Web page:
Dr. Norman Beatty is an assistant professor in the Department of Infectious Diseases and Global Medicine and member of the Emerging Pathogens Institute. He focuses on neglected tropical diseases, such as Chagas disease, Leishmaniasis, Cysticercosis, Snake Envenomation, Hansen’s disease (Leprosy), and Vibriosis. His research is centered on Latin American health equity and Chagas disease in the United States and Florida where Dr. Beatty's team is researching the prevalence of Chagas disease among at-risk populations, including those who may be exposed to the kissing bug vector here in the United States. He also studies wildlife and companion animal Trypanosoma cruzi infection in Florida and vector-borne diseases such as tick-borne and mosquito-borne infections, including Ehrlichiosis, Rickettsiosis and Borreliosis.
Areas of Expertise (12)
Neglected Tropical Diseases
Media Appearances (5)
Researchers found "alarming" amount of flesh-eating bacteria after Ian
Fox 4 News tv
A new study from researchers at the University of Florida has revealed an alarming amount of flesh-eating bacteria found in parts of the Gulf after Hurricane Ian. The curiosity started from existing research in Virginia, which tested for Vibrio, the bacteria. "Let’s just see what waters in an extreme event does to the water systems in Florida," said Antar Jutla, an associate professor of environmental engineering at UF.
New study points to concerns of dangerous Vibrio bacteria in Florida’s coastal waters following Hurricane Ian
UF News online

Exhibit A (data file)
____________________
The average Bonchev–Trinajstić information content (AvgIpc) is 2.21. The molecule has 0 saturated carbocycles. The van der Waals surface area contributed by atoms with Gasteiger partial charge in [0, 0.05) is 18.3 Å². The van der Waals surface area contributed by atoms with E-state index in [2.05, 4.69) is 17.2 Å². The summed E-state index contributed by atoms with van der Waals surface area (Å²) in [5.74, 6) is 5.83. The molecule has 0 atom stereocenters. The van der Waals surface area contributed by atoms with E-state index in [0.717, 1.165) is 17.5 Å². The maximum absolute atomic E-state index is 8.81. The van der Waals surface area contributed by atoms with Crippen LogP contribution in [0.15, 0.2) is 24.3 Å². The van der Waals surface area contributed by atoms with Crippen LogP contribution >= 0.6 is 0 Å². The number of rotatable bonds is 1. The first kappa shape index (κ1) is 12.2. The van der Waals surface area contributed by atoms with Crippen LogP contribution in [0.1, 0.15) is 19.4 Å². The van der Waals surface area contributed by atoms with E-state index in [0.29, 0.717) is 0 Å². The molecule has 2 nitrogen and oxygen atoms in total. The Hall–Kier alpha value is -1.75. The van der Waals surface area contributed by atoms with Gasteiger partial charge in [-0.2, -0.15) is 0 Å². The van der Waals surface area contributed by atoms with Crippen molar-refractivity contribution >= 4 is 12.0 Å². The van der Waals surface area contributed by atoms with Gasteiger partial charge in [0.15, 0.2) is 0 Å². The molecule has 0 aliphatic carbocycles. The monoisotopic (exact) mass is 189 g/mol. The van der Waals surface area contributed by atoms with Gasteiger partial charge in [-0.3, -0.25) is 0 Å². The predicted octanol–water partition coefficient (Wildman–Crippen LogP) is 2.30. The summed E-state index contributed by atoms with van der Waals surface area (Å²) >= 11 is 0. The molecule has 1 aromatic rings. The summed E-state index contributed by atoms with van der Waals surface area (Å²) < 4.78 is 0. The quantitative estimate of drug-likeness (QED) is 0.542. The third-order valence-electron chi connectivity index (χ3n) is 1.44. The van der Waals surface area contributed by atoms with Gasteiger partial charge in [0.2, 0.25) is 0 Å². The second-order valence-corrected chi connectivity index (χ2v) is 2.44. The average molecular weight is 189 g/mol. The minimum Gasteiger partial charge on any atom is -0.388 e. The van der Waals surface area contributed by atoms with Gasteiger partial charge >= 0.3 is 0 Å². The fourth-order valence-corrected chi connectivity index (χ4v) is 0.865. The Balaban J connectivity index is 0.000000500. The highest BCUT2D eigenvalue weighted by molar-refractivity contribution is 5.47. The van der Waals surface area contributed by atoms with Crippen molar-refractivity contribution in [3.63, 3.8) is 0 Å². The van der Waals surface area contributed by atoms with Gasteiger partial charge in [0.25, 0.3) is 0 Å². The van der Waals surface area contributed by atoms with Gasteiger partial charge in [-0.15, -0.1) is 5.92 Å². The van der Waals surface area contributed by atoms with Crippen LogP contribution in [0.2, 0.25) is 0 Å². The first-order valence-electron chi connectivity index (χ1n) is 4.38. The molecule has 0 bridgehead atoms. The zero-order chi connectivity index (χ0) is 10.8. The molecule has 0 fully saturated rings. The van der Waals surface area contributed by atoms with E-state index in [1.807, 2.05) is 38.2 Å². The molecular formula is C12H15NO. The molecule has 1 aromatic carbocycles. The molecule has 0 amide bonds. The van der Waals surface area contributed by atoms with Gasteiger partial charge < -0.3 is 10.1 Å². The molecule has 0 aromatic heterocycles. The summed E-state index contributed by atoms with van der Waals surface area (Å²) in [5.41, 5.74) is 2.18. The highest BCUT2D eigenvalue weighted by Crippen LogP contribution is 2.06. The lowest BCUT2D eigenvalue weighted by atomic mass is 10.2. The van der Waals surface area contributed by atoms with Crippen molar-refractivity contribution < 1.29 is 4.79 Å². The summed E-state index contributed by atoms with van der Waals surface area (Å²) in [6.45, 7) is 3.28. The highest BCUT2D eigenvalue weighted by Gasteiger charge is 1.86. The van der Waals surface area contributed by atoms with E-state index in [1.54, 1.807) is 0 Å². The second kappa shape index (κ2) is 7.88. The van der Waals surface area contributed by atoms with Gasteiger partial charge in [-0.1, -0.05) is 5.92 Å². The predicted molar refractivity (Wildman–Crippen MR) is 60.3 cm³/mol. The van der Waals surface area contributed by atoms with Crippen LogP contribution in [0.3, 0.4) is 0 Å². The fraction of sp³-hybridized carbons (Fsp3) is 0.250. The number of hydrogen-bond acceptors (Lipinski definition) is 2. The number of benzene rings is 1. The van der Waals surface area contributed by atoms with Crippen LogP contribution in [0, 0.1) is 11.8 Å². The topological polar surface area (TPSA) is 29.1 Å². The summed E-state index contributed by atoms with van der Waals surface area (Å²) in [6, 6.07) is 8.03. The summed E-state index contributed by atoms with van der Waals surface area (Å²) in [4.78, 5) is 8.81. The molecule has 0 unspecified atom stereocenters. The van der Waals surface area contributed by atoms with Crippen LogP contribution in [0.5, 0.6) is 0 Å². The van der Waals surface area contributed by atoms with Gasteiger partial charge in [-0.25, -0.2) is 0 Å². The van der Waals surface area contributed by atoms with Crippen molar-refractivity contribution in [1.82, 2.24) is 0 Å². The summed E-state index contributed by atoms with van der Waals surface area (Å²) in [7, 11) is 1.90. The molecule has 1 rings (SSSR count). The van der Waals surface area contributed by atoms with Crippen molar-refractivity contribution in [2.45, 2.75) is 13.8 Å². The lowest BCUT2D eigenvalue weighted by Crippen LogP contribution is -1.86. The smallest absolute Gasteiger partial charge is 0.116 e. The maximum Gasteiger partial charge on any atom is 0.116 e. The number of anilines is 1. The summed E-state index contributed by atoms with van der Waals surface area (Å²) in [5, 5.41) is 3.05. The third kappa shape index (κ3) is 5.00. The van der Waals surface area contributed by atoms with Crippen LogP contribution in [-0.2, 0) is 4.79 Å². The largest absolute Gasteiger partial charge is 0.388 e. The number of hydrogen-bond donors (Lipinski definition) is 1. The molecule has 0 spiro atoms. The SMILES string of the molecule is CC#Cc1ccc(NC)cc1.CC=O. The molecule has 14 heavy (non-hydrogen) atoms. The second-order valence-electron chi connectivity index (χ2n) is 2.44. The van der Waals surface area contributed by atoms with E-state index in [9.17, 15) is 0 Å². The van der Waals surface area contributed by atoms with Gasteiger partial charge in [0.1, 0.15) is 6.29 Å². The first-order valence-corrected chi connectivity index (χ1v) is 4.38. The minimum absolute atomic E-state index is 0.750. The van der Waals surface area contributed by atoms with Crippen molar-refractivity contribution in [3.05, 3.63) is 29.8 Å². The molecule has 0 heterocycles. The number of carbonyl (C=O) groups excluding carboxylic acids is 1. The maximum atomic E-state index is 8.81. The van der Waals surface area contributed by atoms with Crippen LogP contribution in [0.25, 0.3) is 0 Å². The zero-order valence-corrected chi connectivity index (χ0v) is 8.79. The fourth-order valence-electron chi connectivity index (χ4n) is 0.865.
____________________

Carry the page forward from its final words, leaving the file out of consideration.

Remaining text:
When Hurricane Ian struck Southwest Florida in September 2022, it unleashed a variety of Vibrio bacteria that can cause illness and death in humans, according to a new study published in the journal mBio. The study, conducted in October 2022 by researchers at the University of Florida and the University of Maryland, was based on genome sequencing as well as satellite and environmental data collected off the coast of Lee County, where Hurricane Ian hit directly.
Flesh-eating bacteria may be in Hurricane Idalia flood waters
Fox 13 News tv
One week after Hurricane Idalia made landfall, medical experts are watching for potential cases of Vibrio vulnificus, bacteria found in brackish waters. "We are keeping our eyes and ears open to these patients coming to our hospital. And if it's anything like Hurricane Ian, we're likely to see cases popping up here in North Florida coming from these coastal regions," Dr. Norman Beatty, assistant professor of medicine at the University of Florida said.
Racing to diagnose Chagas disease, a silent killer in Florida
UF Emerging Pathogens Institute online
When Norman Beatty first witnessed people sleeping under mosquito nets in rural Arizona, he was stunned. And yet, some residents of remote areas in the U.S., including parts of Florida, use the nets in their homes each night – not to protect against mosquitoes, but kissing bugs, blood-sucking insects that can spread a potentially lethal disease known as Chagas.
Farmworkers Receive Health Screenings & More At Mobile Clinic
Osprey Observer online